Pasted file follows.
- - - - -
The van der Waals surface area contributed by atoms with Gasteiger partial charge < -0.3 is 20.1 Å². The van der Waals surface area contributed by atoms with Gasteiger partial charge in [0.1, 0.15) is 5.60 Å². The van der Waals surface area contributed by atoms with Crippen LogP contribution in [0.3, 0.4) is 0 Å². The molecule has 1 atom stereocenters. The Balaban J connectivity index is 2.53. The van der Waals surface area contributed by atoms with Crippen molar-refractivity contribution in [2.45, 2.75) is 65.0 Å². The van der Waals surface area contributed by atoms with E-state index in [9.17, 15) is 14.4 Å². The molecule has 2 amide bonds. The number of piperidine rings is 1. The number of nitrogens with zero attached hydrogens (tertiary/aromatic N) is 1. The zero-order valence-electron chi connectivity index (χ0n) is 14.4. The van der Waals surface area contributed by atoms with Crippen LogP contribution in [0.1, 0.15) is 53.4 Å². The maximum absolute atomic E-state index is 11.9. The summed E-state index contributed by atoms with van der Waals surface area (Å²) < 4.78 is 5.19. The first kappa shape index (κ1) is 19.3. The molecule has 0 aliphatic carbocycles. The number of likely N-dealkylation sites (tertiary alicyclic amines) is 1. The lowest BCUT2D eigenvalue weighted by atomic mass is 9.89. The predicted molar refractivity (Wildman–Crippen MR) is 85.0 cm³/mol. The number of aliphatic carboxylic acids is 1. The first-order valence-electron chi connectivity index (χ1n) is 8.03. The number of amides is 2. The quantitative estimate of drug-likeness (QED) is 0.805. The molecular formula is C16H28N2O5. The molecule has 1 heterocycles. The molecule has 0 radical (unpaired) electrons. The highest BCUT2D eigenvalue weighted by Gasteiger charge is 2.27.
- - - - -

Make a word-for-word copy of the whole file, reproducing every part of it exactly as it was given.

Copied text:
The van der Waals surface area contributed by atoms with Gasteiger partial charge < -0.3 is 20.1 Å². The van der Waals surface area contributed by atoms with Gasteiger partial charge in [0.1, 0.15) is 5.60 Å². The van der Waals surface area contributed by atoms with Crippen LogP contribution in [0.3, 0.4) is 0 Å². The molecule has 1 atom stereocenters. The Balaban J connectivity index is 2.53. The van der Waals surface area contributed by atoms with Crippen molar-refractivity contribution in [2.45, 2.75) is 65.0 Å². The van der Waals surface area contributed by atoms with E-state index in [9.17, 15) is 14.4 Å². The molecule has 2 amide bonds. The number of piperidine rings is 1. The number of nitrogens with zero attached hydrogens (tertiary/aromatic N) is 1. The zero-order valence-electron chi connectivity index (χ0n) is 14.4. The van der Waals surface area contributed by atoms with Crippen LogP contribution in [0.1, 0.15) is 53.4 Å². The maximum absolute atomic E-state index is 11.9. The summed E-state index contributed by atoms with van der Waals surface area (Å²) < 4.78 is 5.19. The first kappa shape index (κ1) is 19.3. The molecule has 0 aliphatic carbocycles. The number of likely N-dealkylation sites (tertiary alicyclic amines) is 1. The lowest BCUT2D eigenvalue weighted by atomic mass is 9.89. The predicted molar refractivity (Wildman–Crippen MR) is 85.0 cm³/mol. The number of aliphatic carboxylic acids is 1. The first-order valence-electron chi connectivity index (χ1n) is 8.03. The number of amides is 2. The quantitative estimate of drug-likeness (QED) is 0.805. The molecular formula is C16H28N2O5. The molecule has 1 heterocycles. The molecule has 0 radical (unpaired) electrons. The highest BCUT2D eigenvalue weighted by Gasteiger charge is 2.27.